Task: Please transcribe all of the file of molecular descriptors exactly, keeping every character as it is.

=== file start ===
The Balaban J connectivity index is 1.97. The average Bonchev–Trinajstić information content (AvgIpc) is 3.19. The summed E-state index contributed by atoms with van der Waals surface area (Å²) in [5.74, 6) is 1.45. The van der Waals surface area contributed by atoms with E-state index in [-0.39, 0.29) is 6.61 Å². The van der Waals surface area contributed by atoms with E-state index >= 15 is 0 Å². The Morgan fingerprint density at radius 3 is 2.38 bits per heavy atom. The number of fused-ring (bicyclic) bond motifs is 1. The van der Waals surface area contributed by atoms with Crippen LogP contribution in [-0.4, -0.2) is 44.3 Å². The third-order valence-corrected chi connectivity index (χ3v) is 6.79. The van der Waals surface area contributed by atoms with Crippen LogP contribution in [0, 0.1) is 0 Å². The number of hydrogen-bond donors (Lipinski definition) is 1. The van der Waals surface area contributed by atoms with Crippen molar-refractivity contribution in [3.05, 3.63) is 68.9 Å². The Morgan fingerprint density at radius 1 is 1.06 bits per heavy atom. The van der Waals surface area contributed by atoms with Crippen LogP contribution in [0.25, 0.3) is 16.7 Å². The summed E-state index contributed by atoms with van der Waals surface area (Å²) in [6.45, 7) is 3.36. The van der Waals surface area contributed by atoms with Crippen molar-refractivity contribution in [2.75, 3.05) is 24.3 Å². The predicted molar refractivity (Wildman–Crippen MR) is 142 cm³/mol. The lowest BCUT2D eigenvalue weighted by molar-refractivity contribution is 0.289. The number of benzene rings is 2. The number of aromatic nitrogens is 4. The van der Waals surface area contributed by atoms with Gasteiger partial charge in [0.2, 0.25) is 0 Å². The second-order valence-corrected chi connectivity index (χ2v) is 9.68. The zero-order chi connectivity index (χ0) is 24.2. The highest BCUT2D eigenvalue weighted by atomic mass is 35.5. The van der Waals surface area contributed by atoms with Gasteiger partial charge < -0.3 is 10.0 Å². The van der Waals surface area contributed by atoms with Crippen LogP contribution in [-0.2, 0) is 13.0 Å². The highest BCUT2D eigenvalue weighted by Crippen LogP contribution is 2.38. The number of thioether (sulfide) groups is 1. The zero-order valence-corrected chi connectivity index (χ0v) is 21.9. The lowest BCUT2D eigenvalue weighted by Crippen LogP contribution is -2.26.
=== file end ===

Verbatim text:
The Balaban J connectivity index is 1.97. The average Bonchev–Trinajstić information content (AvgIpc) is 3.19. The summed E-state index contributed by atoms with van der Waals surface area (Å²) in [5.74, 6) is 1.45. The van der Waals surface area contributed by atoms with E-state index in [-0.39, 0.29) is 6.61 Å². The van der Waals surface area contributed by atoms with E-state index >= 15 is 0 Å². The Morgan fingerprint density at radius 3 is 2.38 bits per heavy atom. The number of fused-ring (bicyclic) bond motifs is 1. The van der Waals surface area contributed by atoms with Crippen LogP contribution in [-0.4, -0.2) is 44.3 Å². The third-order valence-corrected chi connectivity index (χ3v) is 6.79. The van der Waals surface area contributed by atoms with Crippen LogP contribution in [0, 0.1) is 0 Å². The number of hydrogen-bond donors (Lipinski definition) is 1. The van der Waals surface area contributed by atoms with Crippen molar-refractivity contribution in [3.05, 3.63) is 68.9 Å². The Morgan fingerprint density at radius 1 is 1.06 bits per heavy atom. The van der Waals surface area contributed by atoms with Crippen LogP contribution in [0.25, 0.3) is 16.7 Å². The summed E-state index contributed by atoms with van der Waals surface area (Å²) in [6.45, 7) is 3.36. The van der Waals surface area contributed by atoms with Crippen molar-refractivity contribution in [2.75, 3.05) is 24.3 Å². The predicted molar refractivity (Wildman–Crippen MR) is 142 cm³/mol. The lowest BCUT2D eigenvalue weighted by molar-refractivity contribution is 0.289. The number of benzene rings is 2. The number of aromatic nitrogens is 4. The van der Waals surface area contributed by atoms with Gasteiger partial charge in [0.2, 0.25) is 0 Å². The second-order valence-corrected chi connectivity index (χ2v) is 9.68. The zero-order chi connectivity index (χ0) is 24.2. The highest BCUT2D eigenvalue weighted by atomic mass is 35.5. The van der Waals surface area contributed by atoms with Gasteiger partial charge < -0.3 is 10.0 Å². The van der Waals surface area contributed by atoms with Crippen LogP contribution in [-0.2, 0) is 13.0 Å². The highest BCUT2D eigenvalue weighted by Crippen LogP contribution is 2.38. The number of thioether (sulfide) groups is 1. The zero-order valence-corrected chi connectivity index (χ0v) is 21.9. The lowest BCUT2D eigenvalue weighted by Crippen LogP contribution is -2.26.